On Thu, 15 Sep 2016 20:32:10 +1000
Dave Chinner <da...@fromorbit.com> wrote:
> On Thu, Sep 15, 2016 at 01:49:45PM +1000, Nicholas Piggin wrote:
> > On Thu, 15 Sep 2016 12:31:33 +1000
> > Dave Chinner <da...@fromorbit.com> wrote:
> > > On Wed, Sep 14, 2016 at 08:19:36PM +1000, Nicholas Piggin wrote:
> > > > On Wed, 14 Sep 2016 17:39:02 +1000
> > > Sure, but one first has to describe the feature desired before all
> > The DAX people have been.
> Hmmmm. the only "DAX people" I know of are kernel developers who
> have been working on implementing DAX in the kernel - Willy, Ross,
> Dan, Jan, Christoph, Kirill, myelf and a few others around the
> > They want to be able to get mappings
> > that can be synced without doing fsync.
> Oh, ok, the Intel Userspace PMEM library requirement. I though you
> had something more that this - whatever extra problem the per-block
> no fsync flag would solve?
Only the PMEM really. I don't want to add more complexity than
> > The *exact* extent of
> > those capabilities and what the API exactly looks like is up for
> > discussion.
> > Well you said it was impossible already and Christoph told them
> > they were smoking crack :)
> I have not said that. I have said bad things about bad
> proposals and called the PMEM library model broken, but I most
> definitely have not said that solving the problem is impossible.
> > > That's not an answer to the questions I asked about about the "no
> > > sync" flag you were proposing. You've redirected to the a different
> > > solution, one that ....
> > No sync flag would do the same thing exactly in terms of consistency.
> > It would just do the no-sync sequence by default rather than being
> > asked for it. More of an API detail than implementation.
> You still haven't described anything about what a per-block flag
> design is supposed to look like.... :/
For the API, or implementation? I'm not quite sure what you mean
here. For implementation it's possible to carefully ensure metadata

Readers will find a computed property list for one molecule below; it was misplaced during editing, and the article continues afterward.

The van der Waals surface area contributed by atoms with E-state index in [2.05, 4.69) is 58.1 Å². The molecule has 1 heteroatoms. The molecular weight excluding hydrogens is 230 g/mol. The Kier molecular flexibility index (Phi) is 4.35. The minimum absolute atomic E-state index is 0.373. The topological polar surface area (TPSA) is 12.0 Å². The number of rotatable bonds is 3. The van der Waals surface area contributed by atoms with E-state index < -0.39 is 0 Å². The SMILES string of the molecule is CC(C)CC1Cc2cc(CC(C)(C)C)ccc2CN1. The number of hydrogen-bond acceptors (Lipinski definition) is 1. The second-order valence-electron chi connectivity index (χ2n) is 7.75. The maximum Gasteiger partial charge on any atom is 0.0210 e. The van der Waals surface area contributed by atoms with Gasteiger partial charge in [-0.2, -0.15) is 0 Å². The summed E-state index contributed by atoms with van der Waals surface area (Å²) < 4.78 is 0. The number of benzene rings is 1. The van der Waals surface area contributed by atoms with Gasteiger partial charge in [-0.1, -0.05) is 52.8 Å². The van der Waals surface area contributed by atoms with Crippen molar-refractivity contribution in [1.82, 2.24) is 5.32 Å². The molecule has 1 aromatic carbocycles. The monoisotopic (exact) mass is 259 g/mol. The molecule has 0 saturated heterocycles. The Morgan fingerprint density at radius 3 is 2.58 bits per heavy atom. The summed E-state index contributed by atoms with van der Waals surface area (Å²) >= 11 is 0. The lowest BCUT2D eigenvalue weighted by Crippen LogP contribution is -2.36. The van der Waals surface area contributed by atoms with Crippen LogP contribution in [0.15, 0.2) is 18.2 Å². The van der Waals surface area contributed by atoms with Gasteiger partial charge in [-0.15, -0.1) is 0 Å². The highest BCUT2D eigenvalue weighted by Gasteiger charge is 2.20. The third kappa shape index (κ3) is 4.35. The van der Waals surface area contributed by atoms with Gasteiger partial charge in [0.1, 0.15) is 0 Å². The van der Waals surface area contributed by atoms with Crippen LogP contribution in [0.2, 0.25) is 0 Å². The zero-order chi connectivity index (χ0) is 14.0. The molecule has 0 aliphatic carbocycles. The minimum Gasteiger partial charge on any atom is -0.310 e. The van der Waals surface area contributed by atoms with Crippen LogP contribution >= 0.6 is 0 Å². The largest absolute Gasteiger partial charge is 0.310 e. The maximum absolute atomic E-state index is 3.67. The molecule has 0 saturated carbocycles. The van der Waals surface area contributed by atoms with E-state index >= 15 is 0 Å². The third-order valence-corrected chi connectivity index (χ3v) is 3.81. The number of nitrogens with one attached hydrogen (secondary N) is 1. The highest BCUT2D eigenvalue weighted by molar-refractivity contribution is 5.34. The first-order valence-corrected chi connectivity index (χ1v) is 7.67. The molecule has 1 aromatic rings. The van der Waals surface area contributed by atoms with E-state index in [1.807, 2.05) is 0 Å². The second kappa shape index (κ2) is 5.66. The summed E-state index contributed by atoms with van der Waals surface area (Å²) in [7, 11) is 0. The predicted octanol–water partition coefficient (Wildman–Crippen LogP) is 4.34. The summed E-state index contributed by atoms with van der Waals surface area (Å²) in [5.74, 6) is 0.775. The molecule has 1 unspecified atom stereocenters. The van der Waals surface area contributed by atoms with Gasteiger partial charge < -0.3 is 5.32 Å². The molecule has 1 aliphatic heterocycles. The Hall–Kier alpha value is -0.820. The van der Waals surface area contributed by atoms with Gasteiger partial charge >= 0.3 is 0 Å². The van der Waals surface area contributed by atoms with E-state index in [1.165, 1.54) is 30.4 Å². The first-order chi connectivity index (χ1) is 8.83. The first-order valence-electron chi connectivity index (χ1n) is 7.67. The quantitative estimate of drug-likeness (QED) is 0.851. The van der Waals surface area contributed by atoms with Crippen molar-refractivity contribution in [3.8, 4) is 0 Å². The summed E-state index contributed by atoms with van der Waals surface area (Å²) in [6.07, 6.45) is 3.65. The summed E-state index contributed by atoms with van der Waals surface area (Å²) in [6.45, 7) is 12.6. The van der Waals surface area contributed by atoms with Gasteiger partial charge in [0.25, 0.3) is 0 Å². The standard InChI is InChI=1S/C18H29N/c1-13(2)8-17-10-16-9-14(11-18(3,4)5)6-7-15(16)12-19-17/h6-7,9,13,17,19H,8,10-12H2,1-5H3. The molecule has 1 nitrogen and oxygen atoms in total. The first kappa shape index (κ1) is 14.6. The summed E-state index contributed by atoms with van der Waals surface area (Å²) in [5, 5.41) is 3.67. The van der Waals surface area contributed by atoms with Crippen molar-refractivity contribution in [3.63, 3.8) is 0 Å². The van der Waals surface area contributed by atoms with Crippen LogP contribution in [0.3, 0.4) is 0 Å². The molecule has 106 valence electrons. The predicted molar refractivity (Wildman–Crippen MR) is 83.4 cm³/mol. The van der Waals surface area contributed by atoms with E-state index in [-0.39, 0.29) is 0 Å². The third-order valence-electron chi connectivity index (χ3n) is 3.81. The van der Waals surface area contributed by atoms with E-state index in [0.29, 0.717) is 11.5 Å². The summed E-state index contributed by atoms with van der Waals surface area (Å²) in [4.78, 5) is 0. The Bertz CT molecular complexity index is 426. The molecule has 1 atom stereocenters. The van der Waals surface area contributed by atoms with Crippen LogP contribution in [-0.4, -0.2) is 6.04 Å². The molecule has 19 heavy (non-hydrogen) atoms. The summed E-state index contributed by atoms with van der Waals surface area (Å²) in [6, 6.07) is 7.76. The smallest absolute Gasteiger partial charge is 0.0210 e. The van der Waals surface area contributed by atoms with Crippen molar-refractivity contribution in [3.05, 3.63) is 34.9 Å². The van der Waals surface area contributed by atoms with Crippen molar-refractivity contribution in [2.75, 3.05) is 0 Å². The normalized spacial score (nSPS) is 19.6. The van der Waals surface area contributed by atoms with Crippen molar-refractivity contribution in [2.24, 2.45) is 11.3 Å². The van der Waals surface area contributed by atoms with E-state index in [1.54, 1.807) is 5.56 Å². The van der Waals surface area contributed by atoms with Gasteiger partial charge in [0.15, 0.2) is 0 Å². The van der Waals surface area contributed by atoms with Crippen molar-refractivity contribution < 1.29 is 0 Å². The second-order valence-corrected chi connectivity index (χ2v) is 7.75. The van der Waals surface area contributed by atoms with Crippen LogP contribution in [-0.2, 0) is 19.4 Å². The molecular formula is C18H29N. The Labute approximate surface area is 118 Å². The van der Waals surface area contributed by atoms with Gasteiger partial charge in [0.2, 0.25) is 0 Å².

is persistent when allocating blocks in page fault but before
mapping pages. Truncate or hole punch or such things can be made to
work by invalidating all such mappings and holding them off until
you can cope with them again. Not necessarily for a filesystem with
*all* capabilities of XFS -- I don't know -- but for a complete basic
> > > > Filesystem will
> > > > invalidate all such mappings before it does buffered IOs or hole punch,
> > > > and will sync metadata after allocating a new block but before returning
> > > > from a fault.
> > >
> > > ... requires synchronous metadata updates from page fault context,
> > > which we already know is not a good solution. I'll quote one of
> > > Christoph's previous replies to save me the trouble:
> > >
> > > "You could write all metadata synchronously from the page
> > > fault handler, but that's basically asking for all kinds of
> > > deadlocks."
> > > So, let's redirect back to the "no sync" flag you were talking about
> > > - can you answer the questions I asked above? It would be especially
> > > important to highlight how the proposed feature would avoid requiring
> > > synchronous metadata updates in page fault contexts....
> > Right. So what deadlocks are you concerned about?
> It basically puts the entire journal checkpoint path under a page
> fault context. i.e. a whole new global locking context problem is
Yes there are potentially some new lock orderings created if you
do that, depending on what locks the filesystem does.
> created as this path can now be run both inside and outside the
> mmap_sem. Nothing ever good comes from running filesystem locking
> code both inside and outside the mmap_sem.
You mean that some cases journal checkpoint runs with mmap_sem
held, and others without mmap_sem held? Not that mmap_sem is taken
inside journal checkpoint. Then I don't really see why that's a